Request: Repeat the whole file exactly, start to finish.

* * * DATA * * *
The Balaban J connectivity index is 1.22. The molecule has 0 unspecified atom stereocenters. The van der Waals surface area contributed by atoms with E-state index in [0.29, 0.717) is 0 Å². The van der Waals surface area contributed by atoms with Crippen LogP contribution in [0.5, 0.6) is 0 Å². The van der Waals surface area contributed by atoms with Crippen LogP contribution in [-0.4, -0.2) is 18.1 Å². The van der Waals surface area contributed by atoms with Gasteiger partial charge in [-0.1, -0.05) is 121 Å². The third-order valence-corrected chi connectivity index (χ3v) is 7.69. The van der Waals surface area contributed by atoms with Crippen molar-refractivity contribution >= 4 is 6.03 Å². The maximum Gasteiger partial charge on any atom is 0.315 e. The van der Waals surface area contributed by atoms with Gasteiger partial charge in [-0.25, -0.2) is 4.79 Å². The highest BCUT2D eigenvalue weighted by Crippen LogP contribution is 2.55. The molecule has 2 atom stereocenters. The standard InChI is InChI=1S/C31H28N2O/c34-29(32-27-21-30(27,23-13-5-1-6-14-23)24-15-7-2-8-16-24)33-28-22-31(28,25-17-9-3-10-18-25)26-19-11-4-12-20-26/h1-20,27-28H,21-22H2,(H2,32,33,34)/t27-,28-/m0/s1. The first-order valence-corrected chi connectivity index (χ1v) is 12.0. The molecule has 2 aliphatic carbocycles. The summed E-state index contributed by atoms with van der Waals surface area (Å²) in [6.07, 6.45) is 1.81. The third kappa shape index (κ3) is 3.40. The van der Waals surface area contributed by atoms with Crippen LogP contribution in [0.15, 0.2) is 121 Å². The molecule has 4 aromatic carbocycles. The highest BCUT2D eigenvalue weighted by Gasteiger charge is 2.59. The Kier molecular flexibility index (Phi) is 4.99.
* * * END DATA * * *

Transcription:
The Balaban J connectivity index is 1.22. The molecule has 0 unspecified atom stereocenters. The van der Waals surface area contributed by atoms with E-state index in [0.29, 0.717) is 0 Å². The van der Waals surface area contributed by atoms with Crippen LogP contribution in [0.5, 0.6) is 0 Å². The van der Waals surface area contributed by atoms with Crippen LogP contribution in [-0.4, -0.2) is 18.1 Å². The van der Waals surface area contributed by atoms with Gasteiger partial charge in [-0.1, -0.05) is 121 Å². The third-order valence-corrected chi connectivity index (χ3v) is 7.69. The van der Waals surface area contributed by atoms with Crippen molar-refractivity contribution >= 4 is 6.03 Å². The maximum Gasteiger partial charge on any atom is 0.315 e. The van der Waals surface area contributed by atoms with Gasteiger partial charge in [-0.25, -0.2) is 4.79 Å². The highest BCUT2D eigenvalue weighted by Crippen LogP contribution is 2.55. The molecule has 2 atom stereocenters. The standard InChI is InChI=1S/C31H28N2O/c34-29(32-27-21-30(27,23-13-5-1-6-14-23)24-15-7-2-8-16-24)33-28-22-31(28,25-17-9-3-10-18-25)26-19-11-4-12-20-26/h1-20,27-28H,21-22H2,(H2,32,33,34)/t27-,28-/m0/s1. The first-order valence-corrected chi connectivity index (χ1v) is 12.0. The molecule has 2 aliphatic carbocycles. The summed E-state index contributed by atoms with van der Waals surface area (Å²) in [6.07, 6.45) is 1.81. The third kappa shape index (κ3) is 3.40. The van der Waals surface area contributed by atoms with Crippen LogP contribution in [0.15, 0.2) is 121 Å². The molecule has 4 aromatic carbocycles. The highest BCUT2D eigenvalue weighted by Gasteiger charge is 2.59. The Kier molecular flexibility index (Phi) is 4.99.